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[ih] Packet nets not connected to the ARPAnet

Yes, There were packet networks not connected to the ARPAnet.? Two in particular were: Cyclades/Cigale in France, and the European Informatics Network with nodes in 6 of the Common Market countries.? There _were_ some interconnections between the public packet networks (Telenet in the USA, Bell Canada, and the networks of the PTTs in western Europe and Japan), but these interconnections were extremely limited experiments for the most part.? CSNET (funded by the NSF) used both ARPAnet and Telenet for transport but only provided user-level (eg mail) interconnection and only for CSNET members.

 From: Ofer Inbar <cos at aaaaa.org>
To: Ian Peter <ian.peter at ianpeter.com> 
Cc: internet-history at postel.org 
Sent: Monday, July 23, 2012 6:41 PM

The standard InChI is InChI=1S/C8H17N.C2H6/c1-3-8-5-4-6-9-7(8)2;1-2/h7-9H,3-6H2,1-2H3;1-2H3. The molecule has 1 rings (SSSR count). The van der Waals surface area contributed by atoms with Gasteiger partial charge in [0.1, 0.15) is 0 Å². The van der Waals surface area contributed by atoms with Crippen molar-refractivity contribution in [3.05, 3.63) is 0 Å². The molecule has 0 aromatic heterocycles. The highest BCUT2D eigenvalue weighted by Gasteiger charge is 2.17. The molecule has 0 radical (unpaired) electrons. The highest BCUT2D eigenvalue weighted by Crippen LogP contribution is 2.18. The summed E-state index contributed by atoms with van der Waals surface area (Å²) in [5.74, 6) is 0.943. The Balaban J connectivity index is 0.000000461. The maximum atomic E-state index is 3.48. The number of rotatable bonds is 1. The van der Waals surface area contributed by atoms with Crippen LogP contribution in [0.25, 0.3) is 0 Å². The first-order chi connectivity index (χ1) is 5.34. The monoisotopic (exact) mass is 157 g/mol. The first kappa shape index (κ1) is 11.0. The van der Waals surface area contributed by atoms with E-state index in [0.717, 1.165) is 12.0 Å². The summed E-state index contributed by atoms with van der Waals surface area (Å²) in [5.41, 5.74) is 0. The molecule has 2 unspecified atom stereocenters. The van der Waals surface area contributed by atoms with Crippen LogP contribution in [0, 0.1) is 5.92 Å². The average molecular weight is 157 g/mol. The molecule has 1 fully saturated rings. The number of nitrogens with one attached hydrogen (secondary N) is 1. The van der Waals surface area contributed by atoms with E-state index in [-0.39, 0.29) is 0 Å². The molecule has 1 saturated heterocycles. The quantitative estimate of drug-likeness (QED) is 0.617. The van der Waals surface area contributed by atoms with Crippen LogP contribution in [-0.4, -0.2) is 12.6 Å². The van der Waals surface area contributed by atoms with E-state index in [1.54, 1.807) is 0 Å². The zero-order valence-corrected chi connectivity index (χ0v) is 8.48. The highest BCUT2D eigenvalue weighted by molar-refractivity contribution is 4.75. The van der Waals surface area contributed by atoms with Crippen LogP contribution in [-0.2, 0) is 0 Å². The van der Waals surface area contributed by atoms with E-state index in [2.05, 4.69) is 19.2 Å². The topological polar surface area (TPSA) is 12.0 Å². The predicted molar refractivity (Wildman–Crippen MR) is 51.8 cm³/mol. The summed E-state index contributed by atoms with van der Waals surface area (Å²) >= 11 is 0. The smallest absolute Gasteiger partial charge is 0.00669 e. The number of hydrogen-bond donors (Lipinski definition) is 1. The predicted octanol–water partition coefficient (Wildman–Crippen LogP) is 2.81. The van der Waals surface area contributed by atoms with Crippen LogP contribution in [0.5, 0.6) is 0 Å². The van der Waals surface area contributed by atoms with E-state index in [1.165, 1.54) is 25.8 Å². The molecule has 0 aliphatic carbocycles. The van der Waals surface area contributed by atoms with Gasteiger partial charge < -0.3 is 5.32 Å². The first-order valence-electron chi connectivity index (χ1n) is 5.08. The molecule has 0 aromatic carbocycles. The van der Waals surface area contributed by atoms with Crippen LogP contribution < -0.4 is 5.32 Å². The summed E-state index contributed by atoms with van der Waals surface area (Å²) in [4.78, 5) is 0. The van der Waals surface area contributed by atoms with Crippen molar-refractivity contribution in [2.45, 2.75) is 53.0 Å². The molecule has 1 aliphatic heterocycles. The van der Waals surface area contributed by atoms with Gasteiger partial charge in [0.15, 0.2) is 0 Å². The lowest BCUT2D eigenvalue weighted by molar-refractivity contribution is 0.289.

Subject: Re: [ih] FYI - Gordon Crovitz/WSJ on "Who Really Invented the Internet?"
Ian Peter <ian.peter at ianpeter.com> wrote:
> The writer of the LA Times article might have done well if he had checked
> with his friend Bob Taylor. He writes.
> "Bob Taylor is a friend of mine, and I think I can say without fear of
> contradiction that he fully endorses the idea as a point of personal pride
> that the government-funded ARPANet was very much the precursor of the
> Internet as we know it today"
> Well that's not what Bob Taylor has written elsewhere. To quote Bob,
> "I believe the first internet was created at Xerox PARC, circa '75, when we
> connected, via PUP, the Ethernet with the ARPAnet. PUP (PARC Universal
> Protocol) was instrumental later in defining TCP."

That supports the assertion that the ARPANet was the precursor of the
Internet, so I see no contradiction.

Note that "the first internet" per se wouldn't necessarily have to be
a precursor of "The Internet".? Were there any packet switched
internets* in those days that did not connect to the ARPANet?? While
those would not have had a direct lineage to The Internet, it'd still
be interesting to know about them.? I don't recall hearing of any.

* by which I mean: interconnections of administratively separate
? networks in geographically separate locations with different
? underlying network types - administratively separate is key

? -- Cos
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